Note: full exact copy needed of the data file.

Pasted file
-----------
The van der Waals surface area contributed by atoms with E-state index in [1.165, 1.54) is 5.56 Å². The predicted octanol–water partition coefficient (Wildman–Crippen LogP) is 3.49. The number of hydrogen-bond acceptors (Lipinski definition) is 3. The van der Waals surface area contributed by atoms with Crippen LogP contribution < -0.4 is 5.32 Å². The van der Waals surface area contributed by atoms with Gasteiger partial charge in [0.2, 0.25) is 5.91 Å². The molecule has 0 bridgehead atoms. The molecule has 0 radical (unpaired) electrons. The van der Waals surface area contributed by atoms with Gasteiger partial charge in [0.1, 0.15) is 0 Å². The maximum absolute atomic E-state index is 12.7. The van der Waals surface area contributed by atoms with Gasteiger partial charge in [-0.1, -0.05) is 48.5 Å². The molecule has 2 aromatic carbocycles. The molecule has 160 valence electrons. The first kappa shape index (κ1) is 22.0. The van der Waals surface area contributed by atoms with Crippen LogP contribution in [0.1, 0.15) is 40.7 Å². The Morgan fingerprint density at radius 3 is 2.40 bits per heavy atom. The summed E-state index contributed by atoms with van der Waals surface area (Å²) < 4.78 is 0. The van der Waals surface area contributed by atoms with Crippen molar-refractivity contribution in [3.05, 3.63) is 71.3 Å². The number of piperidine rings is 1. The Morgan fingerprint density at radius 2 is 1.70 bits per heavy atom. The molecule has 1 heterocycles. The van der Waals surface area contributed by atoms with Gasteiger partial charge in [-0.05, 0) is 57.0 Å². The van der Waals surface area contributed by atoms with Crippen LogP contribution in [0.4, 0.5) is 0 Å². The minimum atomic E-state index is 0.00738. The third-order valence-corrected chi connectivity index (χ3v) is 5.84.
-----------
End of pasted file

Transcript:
The van der Waals surface area contributed by atoms with E-state index in [1.165, 1.54) is 5.56 Å². The predicted octanol–water partition coefficient (Wildman–Crippen LogP) is 3.49. The number of hydrogen-bond acceptors (Lipinski definition) is 3. The van der Waals surface area contributed by atoms with Crippen LogP contribution < -0.4 is 5.32 Å². The van der Waals surface area contributed by atoms with Gasteiger partial charge in [0.2, 0.25) is 5.91 Å². The molecule has 0 bridgehead atoms. The molecule has 0 radical (unpaired) electrons. The van der Waals surface area contributed by atoms with Gasteiger partial charge in [0.1, 0.15) is 0 Å². The maximum absolute atomic E-state index is 12.7. The van der Waals surface area contributed by atoms with Gasteiger partial charge in [-0.1, -0.05) is 48.5 Å². The molecule has 2 aromatic carbocycles. The molecule has 160 valence electrons. The first kappa shape index (κ1) is 22.0. The van der Waals surface area contributed by atoms with Crippen LogP contribution in [0.1, 0.15) is 40.7 Å². The Morgan fingerprint density at radius 3 is 2.40 bits per heavy atom. The summed E-state index contributed by atoms with van der Waals surface area (Å²) < 4.78 is 0. The van der Waals surface area contributed by atoms with Crippen molar-refractivity contribution in [3.05, 3.63) is 71.3 Å². The number of piperidine rings is 1. The Morgan fingerprint density at radius 2 is 1.70 bits per heavy atom. The molecule has 1 heterocycles. The van der Waals surface area contributed by atoms with Gasteiger partial charge in [-0.05, 0) is 57.0 Å². The van der Waals surface area contributed by atoms with Crippen LogP contribution in [0.4, 0.5) is 0 Å². The minimum atomic E-state index is 0.00738. The third-order valence-corrected chi connectivity index (χ3v) is 5.84.